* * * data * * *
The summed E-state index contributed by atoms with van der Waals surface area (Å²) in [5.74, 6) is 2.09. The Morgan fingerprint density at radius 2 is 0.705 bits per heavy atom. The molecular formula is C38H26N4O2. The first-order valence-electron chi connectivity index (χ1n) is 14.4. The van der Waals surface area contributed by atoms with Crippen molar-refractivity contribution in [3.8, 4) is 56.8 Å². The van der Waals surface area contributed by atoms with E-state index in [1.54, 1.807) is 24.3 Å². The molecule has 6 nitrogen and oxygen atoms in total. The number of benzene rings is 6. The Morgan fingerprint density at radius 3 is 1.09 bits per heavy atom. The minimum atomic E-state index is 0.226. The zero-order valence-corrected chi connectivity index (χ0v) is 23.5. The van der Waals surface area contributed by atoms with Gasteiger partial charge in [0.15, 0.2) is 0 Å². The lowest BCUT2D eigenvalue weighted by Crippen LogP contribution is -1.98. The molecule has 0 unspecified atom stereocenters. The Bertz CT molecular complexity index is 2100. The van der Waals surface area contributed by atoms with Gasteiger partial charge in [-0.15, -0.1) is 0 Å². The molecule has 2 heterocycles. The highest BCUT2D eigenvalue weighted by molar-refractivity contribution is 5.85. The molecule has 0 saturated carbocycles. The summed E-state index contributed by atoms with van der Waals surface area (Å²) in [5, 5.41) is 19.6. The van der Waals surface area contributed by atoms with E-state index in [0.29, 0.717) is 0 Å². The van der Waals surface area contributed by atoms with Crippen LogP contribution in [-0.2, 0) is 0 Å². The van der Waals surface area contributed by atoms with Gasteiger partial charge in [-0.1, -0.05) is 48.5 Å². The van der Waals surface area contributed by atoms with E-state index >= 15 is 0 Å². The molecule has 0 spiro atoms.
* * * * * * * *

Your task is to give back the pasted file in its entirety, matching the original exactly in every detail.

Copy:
The summed E-state index contributed by atoms with van der Waals surface area (Å²) in [5.74, 6) is 2.09. The Morgan fingerprint density at radius 2 is 0.705 bits per heavy atom. The molecular formula is C38H26N4O2. The first-order valence-electron chi connectivity index (χ1n) is 14.4. The van der Waals surface area contributed by atoms with Crippen molar-refractivity contribution in [3.8, 4) is 56.8 Å². The van der Waals surface area contributed by atoms with E-state index in [1.54, 1.807) is 24.3 Å². The molecule has 6 nitrogen and oxygen atoms in total. The number of benzene rings is 6. The Morgan fingerprint density at radius 3 is 1.09 bits per heavy atom. The minimum atomic E-state index is 0.226. The zero-order valence-corrected chi connectivity index (χ0v) is 23.5. The van der Waals surface area contributed by atoms with Gasteiger partial charge in [0.15, 0.2) is 0 Å². The lowest BCUT2D eigenvalue weighted by Crippen LogP contribution is -1.98. The molecule has 0 unspecified atom stereocenters. The Bertz CT molecular complexity index is 2100. The van der Waals surface area contributed by atoms with Gasteiger partial charge in [-0.15, -0.1) is 0 Å². The molecule has 2 heterocycles. The highest BCUT2D eigenvalue weighted by molar-refractivity contribution is 5.85. The molecule has 0 saturated carbocycles. The summed E-state index contributed by atoms with van der Waals surface area (Å²) in [5, 5.41) is 19.6. The van der Waals surface area contributed by atoms with E-state index in [0.29, 0.717) is 0 Å². The van der Waals surface area contributed by atoms with Crippen LogP contribution in [-0.2, 0) is 0 Å². The van der Waals surface area contributed by atoms with Gasteiger partial charge in [-0.1, -0.05) is 48.5 Å². The van der Waals surface area contributed by atoms with E-state index >= 15 is 0 Å². The molecule has 0 spiro atoms.